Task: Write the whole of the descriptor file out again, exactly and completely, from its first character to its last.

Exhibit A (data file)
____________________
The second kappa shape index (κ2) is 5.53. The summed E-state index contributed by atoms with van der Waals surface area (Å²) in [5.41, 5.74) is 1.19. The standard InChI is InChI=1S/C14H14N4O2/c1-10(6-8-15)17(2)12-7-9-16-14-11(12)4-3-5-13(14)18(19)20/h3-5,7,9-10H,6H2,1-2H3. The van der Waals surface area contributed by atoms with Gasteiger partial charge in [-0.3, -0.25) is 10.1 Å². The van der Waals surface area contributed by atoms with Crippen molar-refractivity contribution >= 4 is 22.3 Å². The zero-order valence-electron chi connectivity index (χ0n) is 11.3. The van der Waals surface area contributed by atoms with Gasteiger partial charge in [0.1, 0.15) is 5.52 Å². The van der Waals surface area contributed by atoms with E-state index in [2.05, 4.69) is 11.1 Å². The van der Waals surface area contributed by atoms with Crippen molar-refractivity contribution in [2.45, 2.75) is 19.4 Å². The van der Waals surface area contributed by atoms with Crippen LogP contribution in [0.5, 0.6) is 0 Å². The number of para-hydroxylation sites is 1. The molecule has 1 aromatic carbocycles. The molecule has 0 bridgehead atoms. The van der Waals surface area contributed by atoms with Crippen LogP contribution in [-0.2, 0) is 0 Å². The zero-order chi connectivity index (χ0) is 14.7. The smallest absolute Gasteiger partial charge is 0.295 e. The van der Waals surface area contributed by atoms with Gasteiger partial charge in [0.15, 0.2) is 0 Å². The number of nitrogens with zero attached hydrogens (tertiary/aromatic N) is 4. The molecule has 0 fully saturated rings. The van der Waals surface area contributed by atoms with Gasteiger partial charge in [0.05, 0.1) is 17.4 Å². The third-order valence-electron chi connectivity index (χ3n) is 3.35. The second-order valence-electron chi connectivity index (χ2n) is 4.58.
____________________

The second kappa shape index (κ2) is 5.53. The summed E-state index contributed by atoms with van der Waals surface area (Å²) in [5.41, 5.74) is 1.19. The standard InChI is InChI=1S/C14H14N4O2/c1-10(6-8-15)17(2)12-7-9-16-14-11(12)4-3-5-13(14)18(19)20/h3-5,7,9-10H,6H2,1-2H3. The van der Waals surface area contributed by atoms with Gasteiger partial charge in [-0.3, -0.25) is 10.1 Å². The van der Waals surface area contributed by atoms with Crippen molar-refractivity contribution >= 4 is 22.3 Å². The zero-order valence-electron chi connectivity index (χ0n) is 11.3. The van der Waals surface area contributed by atoms with Gasteiger partial charge in [0.1, 0.15) is 5.52 Å². The van der Waals surface area contributed by atoms with E-state index in [2.05, 4.69) is 11.1 Å². The van der Waals surface area contributed by atoms with Crippen molar-refractivity contribution in [2.45, 2.75) is 19.4 Å². The van der Waals surface area contributed by atoms with Crippen LogP contribution in [0.5, 0.6) is 0 Å². The number of para-hydroxylation sites is 1. The molecule has 1 aromatic carbocycles. The molecule has 0 bridgehead atoms. The van der Waals surface area contributed by atoms with Crippen LogP contribution in [-0.2, 0) is 0 Å². The zero-order chi connectivity index (χ0) is 14.7. The smallest absolute Gasteiger partial charge is 0.295 e. The van der Waals surface area contributed by atoms with Gasteiger partial charge in [0.15, 0.2) is 0 Å². The number of nitrogens with zero attached hydrogens (tertiary/aromatic N) is 4. The molecule has 0 fully saturated rings. The van der Waals surface area contributed by atoms with Gasteiger partial charge in [0.05, 0.1) is 17.4 Å². The third-order valence-electron chi connectivity index (χ3n) is 3.35. The second-order valence-electron chi connectivity index (χ2n) is 4.58.